Design codes provide response spectra to be used in structural seismic analyses. Different response spectra are prescribed for various locations, corresponding to the local soil conditions. An example is provided in Fig. 2a, where the first three types of response spectra correspond to the Uniform Building Code (International (1994)), with type 1 for rock and stiff soils, type 2 for deep cohesionless or stiff clay soils, and type 3 for soft to medium clays and sands. The foutrh response spectrum, with a range of maximum spectral values corresponding to frequencies that are lower than for types 1,2 and 3, is characteristic for locations close to the epicenter.
Figure: 2 Response spectrum compatible acceleration time histories: a. prescribed response spectra; b. prescribed and resulted values for the type 4 response spectrum; c. simulated sample functions.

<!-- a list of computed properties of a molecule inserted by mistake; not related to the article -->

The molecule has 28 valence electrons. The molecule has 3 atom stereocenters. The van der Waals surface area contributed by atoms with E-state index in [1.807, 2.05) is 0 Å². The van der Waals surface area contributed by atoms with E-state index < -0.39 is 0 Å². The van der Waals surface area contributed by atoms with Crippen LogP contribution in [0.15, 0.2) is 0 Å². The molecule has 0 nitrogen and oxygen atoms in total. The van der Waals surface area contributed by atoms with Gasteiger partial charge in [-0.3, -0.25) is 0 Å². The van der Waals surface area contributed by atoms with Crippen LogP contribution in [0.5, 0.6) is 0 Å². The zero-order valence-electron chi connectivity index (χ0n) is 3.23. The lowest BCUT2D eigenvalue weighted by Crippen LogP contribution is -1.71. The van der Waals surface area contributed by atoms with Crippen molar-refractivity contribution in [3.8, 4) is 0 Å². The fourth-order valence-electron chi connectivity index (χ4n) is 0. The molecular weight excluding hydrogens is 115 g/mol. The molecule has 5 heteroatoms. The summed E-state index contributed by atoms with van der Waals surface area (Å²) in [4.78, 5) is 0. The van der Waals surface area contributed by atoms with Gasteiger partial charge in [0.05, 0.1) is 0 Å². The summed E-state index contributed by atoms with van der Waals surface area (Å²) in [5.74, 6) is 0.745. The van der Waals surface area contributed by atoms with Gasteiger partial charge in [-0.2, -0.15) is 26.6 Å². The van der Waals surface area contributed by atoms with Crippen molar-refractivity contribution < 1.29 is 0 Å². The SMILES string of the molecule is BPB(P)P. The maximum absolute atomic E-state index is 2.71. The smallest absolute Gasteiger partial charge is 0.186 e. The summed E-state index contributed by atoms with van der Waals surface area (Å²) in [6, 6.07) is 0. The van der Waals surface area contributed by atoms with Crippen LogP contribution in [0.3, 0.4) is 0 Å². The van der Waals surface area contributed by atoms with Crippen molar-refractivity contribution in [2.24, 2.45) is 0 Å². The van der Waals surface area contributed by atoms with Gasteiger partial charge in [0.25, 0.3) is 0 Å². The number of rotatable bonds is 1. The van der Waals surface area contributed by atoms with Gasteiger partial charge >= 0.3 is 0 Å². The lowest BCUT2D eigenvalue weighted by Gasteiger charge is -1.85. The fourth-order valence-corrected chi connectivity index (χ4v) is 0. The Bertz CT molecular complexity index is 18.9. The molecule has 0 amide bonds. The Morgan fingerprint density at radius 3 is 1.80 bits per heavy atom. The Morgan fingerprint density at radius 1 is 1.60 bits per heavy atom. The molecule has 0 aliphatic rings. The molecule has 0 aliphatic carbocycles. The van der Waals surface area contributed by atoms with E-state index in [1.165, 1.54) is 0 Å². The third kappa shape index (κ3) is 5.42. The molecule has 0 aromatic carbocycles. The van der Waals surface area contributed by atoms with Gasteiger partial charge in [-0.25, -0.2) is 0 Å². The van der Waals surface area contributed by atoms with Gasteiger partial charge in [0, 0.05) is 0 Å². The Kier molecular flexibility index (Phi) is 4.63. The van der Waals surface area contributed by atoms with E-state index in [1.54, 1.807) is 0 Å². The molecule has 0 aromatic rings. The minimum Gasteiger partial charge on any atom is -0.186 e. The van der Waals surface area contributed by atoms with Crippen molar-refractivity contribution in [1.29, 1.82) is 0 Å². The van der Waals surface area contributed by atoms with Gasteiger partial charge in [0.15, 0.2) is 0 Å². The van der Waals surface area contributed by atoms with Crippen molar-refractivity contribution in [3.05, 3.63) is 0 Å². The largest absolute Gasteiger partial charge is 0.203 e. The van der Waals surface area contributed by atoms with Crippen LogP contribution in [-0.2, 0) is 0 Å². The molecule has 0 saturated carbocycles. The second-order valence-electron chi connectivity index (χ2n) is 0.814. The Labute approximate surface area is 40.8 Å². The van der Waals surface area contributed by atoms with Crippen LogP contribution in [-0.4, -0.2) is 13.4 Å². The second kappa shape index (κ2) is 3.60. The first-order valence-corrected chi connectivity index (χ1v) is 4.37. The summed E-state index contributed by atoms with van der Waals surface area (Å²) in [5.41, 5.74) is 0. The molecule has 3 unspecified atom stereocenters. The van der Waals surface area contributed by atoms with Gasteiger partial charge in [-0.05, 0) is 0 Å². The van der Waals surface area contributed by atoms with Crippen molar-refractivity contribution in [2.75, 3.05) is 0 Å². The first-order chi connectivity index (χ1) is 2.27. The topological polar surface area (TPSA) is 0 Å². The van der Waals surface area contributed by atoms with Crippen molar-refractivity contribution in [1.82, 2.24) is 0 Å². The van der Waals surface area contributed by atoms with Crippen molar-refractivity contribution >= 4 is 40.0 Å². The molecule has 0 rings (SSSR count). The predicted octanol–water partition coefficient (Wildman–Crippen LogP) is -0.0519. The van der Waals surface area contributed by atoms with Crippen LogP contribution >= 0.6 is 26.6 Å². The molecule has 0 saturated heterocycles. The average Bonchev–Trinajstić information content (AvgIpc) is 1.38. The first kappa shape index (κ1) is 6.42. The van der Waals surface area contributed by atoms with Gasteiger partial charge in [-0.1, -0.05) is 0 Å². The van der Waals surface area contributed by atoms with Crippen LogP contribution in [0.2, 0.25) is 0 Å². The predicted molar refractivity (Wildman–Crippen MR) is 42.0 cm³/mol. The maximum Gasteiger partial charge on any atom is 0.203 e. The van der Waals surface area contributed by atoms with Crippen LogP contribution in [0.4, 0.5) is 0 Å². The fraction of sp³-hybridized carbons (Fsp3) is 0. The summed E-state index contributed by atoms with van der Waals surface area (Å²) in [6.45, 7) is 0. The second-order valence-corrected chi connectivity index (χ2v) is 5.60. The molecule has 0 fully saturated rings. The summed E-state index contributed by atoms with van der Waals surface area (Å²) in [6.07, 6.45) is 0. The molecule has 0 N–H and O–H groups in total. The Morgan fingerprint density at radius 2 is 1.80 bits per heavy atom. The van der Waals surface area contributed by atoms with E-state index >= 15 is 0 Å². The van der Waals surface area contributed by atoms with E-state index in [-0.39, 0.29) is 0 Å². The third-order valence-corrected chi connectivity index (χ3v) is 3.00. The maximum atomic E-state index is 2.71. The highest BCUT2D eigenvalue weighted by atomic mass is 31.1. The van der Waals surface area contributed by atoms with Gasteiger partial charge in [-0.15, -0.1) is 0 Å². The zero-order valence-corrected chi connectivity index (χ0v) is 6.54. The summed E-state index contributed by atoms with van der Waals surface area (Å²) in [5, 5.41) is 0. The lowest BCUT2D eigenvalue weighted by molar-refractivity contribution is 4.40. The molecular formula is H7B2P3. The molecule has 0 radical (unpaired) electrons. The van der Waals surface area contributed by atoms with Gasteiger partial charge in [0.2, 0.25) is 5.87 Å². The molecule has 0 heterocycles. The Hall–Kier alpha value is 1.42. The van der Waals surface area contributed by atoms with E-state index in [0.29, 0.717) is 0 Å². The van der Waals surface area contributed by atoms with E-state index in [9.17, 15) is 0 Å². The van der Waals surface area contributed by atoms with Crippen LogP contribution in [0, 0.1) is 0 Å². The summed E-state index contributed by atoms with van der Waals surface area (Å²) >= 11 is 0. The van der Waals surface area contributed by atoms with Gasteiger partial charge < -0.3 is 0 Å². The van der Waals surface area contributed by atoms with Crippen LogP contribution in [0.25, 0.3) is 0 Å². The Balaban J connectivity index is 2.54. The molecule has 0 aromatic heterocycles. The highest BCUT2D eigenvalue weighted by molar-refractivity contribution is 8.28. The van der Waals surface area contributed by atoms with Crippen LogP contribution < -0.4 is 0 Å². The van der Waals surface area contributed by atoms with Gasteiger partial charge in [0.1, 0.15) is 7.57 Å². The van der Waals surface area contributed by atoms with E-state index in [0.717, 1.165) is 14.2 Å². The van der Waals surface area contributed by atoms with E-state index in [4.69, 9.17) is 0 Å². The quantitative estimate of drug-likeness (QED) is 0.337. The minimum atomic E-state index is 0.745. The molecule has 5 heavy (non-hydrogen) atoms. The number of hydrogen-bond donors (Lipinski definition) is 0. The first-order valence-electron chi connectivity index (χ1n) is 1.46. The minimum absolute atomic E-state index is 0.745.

A methodology proposed by Deodatis (1996) is used to generate seismic ground motion time histories at several locations on the ground surface that are compatible with prescribed response spectra, are correlated according to a given coherence function, include the wave propagation effect, and have a specified duration of strong ground motion. The duration of the strong motion is controlled by modulating functions selected according to the model suggested by Jennings et al (1968). The effectiveness of the algorithm is illustrated in Fig. 2b, where the prescribed type 4 response spectrum (continuous line) is compared to the response spectrum (dotted line) computed from the corresponding simulated acceleration time history. Two generated sample functions, compatible with type 2 and type 4 response spectra, respectively, are plotted in Fig. 2c.